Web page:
Remains of the Myotragus rat-goat have also been found in Font de ses Aiguades. | Dr. Florian Huber


The Font de ses Aiguades is a cave at some fourteen metres below the surface of the sea close to the shore in Alcanada, Alcudia. It was located and explored in 1998, when Roman amphora jars were found along with items from the time of the Muslim occupation of Majorca.

The technology has now advanced to allow more thorough exploration. Last August, radio and geolocation systems as well as 3D photogrammetry were used in providing greater knowledge of the cave and in identifying more amphoras. This coming October there will be more examination.

The American John Kendall, one of the world's leading specialists in photogrammetry, will join a team that is undertaking the IASCM project. This stands for subaquatic archaeological investigation of Majorca's caves. Archaeologist Manel Fumás is co-leader of this project. He says that one of the greatest difficulties with this type of investigation is that stable water conditions are required in order to be able to appreciate the detail of the jars, take pottery and bone samples and date them scientifically.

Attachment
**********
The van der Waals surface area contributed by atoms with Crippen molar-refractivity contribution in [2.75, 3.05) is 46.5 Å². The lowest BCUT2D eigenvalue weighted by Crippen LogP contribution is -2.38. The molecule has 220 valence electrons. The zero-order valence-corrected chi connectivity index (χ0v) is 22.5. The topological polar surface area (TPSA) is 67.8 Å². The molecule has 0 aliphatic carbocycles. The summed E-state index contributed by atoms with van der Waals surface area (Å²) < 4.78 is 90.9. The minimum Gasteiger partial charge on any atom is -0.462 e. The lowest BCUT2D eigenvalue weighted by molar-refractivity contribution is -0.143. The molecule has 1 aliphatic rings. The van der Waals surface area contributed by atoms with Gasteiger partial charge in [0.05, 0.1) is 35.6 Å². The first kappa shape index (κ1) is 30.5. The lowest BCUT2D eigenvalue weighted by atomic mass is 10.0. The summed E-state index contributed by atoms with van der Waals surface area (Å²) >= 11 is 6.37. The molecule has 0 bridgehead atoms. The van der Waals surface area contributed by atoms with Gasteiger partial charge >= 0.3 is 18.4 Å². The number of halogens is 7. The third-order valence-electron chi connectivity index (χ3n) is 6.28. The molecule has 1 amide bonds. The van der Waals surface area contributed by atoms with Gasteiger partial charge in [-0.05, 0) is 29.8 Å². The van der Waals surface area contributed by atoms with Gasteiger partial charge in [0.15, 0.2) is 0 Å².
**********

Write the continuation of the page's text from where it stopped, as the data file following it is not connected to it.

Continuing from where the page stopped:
There are two hypotheses regarding the use of the cave. The clue for one is in the name. The Font may have been the source of fresh water from a spring. This water could have supplied ships on the route between the Italian and Iberian peninsulas. The other is that it was a sanctuary into which jars were thrown as gifts for the gods.

Fumás adds that in future it will be possible to explore even more and to get to know about the first peoples to inhabit Majorca. "The Font de ses Aiguades is a time capsule and is unique in the Mediterranean."